Lievremont wary of Welsh threat
October 9, 2011
Lievremont has endured much criticism for his selection choices but it paid off against England © Getty Images
Marc Lievremont has his eyes firmly set on the semi-final with Wales but admits his side face a mammoth task if they are to reach the World Cup final.
Les Bleus responded from defeat to Tonga with a 19-12 quarter-final victory over England at Eden Park in Auckland yesterday, while Wales advanced courtesy of a 22-10 defeat of Ireland in Wellington. Wales' World Cup has featured a narrow defeat to South Africa before wins over Samoa, Namibia, Fiji and Ireland. And their form has not gone unnoticed.
Lievremont said: "They came out of the hardest pool, having lost to South Africa, when they deserved to win - I thought to myself they wouldn't recover from that. They play a great style of rugby, more complete than what England showed in the tournament. The way they controlled Ireland was impressive.
"Fundamentally I think they're playing the same rugby of three years ago when they won the Grand Slam."
Wales finished fourth in the 2011 Six Nations and were beaten 28-9 by France in Paris in March. France have lost only two of their last 11 clashes, on the two occasions when Wales won the Grand Slam - in 2005 and 2008.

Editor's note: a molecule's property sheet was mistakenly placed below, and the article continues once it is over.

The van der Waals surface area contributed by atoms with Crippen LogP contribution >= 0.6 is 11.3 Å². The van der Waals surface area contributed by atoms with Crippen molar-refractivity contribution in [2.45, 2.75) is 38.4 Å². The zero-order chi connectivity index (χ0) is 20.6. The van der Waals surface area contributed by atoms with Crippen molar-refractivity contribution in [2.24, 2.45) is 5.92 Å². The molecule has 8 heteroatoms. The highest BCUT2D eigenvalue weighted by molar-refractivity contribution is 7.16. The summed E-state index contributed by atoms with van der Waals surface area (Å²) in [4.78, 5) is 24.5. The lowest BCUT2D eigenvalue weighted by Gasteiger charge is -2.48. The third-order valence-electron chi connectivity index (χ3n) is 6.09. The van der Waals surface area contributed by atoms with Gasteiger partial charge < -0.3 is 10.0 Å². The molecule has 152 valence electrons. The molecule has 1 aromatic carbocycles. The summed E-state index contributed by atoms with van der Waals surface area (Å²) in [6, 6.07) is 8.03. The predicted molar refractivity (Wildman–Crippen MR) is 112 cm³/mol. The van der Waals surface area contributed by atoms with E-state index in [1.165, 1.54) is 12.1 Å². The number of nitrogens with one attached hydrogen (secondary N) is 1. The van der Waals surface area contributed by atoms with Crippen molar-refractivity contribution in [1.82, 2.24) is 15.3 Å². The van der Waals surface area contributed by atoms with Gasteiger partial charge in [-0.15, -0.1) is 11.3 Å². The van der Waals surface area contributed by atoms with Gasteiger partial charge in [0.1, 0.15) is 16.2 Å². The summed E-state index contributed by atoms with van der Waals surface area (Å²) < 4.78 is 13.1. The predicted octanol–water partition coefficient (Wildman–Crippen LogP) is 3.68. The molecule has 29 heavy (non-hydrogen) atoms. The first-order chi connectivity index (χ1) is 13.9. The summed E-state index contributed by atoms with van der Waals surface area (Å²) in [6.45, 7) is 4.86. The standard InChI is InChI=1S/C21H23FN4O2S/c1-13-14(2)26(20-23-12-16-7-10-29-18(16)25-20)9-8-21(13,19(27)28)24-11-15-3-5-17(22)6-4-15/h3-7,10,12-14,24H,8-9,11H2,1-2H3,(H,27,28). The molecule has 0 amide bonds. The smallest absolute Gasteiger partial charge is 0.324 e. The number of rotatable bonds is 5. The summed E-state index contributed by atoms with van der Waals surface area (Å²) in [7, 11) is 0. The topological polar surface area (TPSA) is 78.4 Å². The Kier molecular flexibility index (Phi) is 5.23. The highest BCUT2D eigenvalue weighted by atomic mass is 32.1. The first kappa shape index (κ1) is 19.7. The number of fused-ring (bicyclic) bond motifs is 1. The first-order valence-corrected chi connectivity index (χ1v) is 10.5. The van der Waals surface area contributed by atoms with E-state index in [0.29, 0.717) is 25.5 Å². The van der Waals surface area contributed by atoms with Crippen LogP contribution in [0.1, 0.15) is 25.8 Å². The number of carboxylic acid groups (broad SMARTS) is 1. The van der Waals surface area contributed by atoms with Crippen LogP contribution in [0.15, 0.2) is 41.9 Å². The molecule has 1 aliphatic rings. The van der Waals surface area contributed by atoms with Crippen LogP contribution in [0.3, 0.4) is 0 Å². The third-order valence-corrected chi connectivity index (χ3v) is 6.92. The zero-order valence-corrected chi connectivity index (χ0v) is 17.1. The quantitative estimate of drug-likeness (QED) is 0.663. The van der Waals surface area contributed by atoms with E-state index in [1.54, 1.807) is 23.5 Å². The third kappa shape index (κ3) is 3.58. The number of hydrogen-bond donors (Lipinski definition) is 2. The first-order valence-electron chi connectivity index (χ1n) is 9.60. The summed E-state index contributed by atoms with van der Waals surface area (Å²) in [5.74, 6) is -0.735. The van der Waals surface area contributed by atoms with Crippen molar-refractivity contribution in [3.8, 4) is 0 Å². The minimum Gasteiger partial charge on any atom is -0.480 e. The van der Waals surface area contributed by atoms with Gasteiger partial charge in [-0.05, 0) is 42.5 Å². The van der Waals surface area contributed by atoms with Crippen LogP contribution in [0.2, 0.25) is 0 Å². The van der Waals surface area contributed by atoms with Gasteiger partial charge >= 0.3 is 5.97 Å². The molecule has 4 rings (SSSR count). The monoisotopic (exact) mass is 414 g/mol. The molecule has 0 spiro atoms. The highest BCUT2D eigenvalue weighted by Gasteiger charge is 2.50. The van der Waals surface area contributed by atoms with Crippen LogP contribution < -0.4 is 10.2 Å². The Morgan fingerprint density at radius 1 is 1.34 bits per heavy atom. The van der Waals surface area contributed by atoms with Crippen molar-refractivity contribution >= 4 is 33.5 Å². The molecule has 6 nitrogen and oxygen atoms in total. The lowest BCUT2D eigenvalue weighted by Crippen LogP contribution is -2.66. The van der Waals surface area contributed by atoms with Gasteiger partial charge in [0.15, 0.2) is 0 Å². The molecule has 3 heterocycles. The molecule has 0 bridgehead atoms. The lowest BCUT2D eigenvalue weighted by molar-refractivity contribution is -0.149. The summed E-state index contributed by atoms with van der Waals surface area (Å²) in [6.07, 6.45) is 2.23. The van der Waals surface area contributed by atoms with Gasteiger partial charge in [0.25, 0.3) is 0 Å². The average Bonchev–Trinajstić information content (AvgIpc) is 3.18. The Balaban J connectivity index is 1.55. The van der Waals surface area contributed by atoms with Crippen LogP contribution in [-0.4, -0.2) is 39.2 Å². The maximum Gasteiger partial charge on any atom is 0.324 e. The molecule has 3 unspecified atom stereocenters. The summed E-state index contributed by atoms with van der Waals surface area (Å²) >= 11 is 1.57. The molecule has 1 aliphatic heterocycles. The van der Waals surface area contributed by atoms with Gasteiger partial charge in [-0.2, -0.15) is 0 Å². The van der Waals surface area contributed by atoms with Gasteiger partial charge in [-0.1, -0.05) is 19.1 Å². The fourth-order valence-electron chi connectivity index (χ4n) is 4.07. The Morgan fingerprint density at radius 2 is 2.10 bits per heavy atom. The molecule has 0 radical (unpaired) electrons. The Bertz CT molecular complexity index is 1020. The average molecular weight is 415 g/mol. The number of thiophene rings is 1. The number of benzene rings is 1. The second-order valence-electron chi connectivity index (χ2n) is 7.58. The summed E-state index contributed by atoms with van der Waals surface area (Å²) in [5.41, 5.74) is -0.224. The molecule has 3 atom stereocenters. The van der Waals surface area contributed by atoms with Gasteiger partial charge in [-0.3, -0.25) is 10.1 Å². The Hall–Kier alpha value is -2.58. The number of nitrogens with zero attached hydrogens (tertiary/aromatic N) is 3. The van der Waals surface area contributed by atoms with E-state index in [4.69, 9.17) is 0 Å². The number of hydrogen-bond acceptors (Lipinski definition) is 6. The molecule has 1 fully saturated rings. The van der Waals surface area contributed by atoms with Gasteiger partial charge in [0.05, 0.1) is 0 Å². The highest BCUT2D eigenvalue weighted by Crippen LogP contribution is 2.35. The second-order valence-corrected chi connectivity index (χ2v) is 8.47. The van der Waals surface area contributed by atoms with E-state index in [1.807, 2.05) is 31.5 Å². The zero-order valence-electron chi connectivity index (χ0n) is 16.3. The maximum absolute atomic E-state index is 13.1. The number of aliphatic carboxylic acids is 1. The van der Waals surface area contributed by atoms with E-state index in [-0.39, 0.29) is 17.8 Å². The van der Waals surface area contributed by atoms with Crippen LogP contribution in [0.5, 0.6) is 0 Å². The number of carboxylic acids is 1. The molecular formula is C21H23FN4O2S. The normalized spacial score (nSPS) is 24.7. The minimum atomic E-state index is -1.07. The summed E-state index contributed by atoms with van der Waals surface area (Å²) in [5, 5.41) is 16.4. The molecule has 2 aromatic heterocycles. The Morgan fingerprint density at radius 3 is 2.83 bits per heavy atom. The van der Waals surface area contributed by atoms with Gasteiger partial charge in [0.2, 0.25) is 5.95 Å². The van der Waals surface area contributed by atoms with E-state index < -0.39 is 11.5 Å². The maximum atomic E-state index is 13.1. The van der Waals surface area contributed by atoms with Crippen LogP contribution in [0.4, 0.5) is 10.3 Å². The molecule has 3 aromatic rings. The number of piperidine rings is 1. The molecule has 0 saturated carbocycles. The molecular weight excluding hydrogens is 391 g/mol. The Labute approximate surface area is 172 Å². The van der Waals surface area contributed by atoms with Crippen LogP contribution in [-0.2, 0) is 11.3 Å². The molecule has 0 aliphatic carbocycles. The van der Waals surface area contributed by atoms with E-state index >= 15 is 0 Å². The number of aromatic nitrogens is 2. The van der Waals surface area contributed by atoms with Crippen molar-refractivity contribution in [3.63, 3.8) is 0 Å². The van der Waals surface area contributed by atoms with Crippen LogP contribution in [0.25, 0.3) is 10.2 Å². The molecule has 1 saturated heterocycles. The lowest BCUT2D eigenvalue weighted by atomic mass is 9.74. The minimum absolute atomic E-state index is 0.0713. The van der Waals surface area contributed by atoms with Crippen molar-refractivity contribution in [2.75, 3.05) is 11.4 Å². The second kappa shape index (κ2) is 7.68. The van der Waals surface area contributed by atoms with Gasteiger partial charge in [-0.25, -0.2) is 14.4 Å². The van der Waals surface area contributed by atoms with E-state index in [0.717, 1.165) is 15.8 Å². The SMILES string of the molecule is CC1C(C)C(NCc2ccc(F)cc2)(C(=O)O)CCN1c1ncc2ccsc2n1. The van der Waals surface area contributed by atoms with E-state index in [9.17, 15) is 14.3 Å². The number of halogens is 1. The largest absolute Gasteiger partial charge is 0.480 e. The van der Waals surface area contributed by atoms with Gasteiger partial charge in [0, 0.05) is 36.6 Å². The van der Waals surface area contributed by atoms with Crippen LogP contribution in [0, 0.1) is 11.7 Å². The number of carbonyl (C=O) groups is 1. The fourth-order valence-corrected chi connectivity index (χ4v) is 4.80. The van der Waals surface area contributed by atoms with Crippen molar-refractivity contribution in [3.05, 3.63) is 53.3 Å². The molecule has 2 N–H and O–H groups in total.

"Wales haven't always been the most consistent side," Lievremont added. "The fact they're showing this consistency is encouraging for them.
"Warren Gatland has managed to freshen up his squad with some very talented players. They have mobile, brave forwards. The way they stood up to Ireland was impressive and there is a great understanding among the backs and a lot of speed.
"We're coming up against Jamie Roberts, the best centre since the start of the tournament without a doubt."
France scrum-half Dimitri Yachvili also knows the size of the task facing his side. He said: "We have a big clash next Saturday. Wales are a very good team. They look very fit, very well in their game plan, so it's going to be very hard."
Yachvili attributed the difference which allowed Jekyll and Hyde France to beat England to a greater team unity. He added: "We knew if we wanted to beat England we had to work together. All the week we said we had to put very big pressure, we had to be very hard in the tackle, we had to never give up and we didn't gave up.
"Last week we didn't show team spirit. Last week was a game to forget. So the team spirit was very important."
© ESPN Sports Media Ltd.
Following the passing of Jack Kyle, Huw Richards pays tribute to arguably the finest player Ireland has produced
"When Mike Burton was sent off I thought the world had gone crazy - just Pommy bashing, hitting anyone." Behind the Rose heads back to 1975
The time for tinkering is over - England must nail their colours to the mast in key positions, writes Phil Vickery
"New Zealand-born Joe Schmidt has forged the Irish into a street-smart, well- prepared side," John Mitchell on the Irish renaissance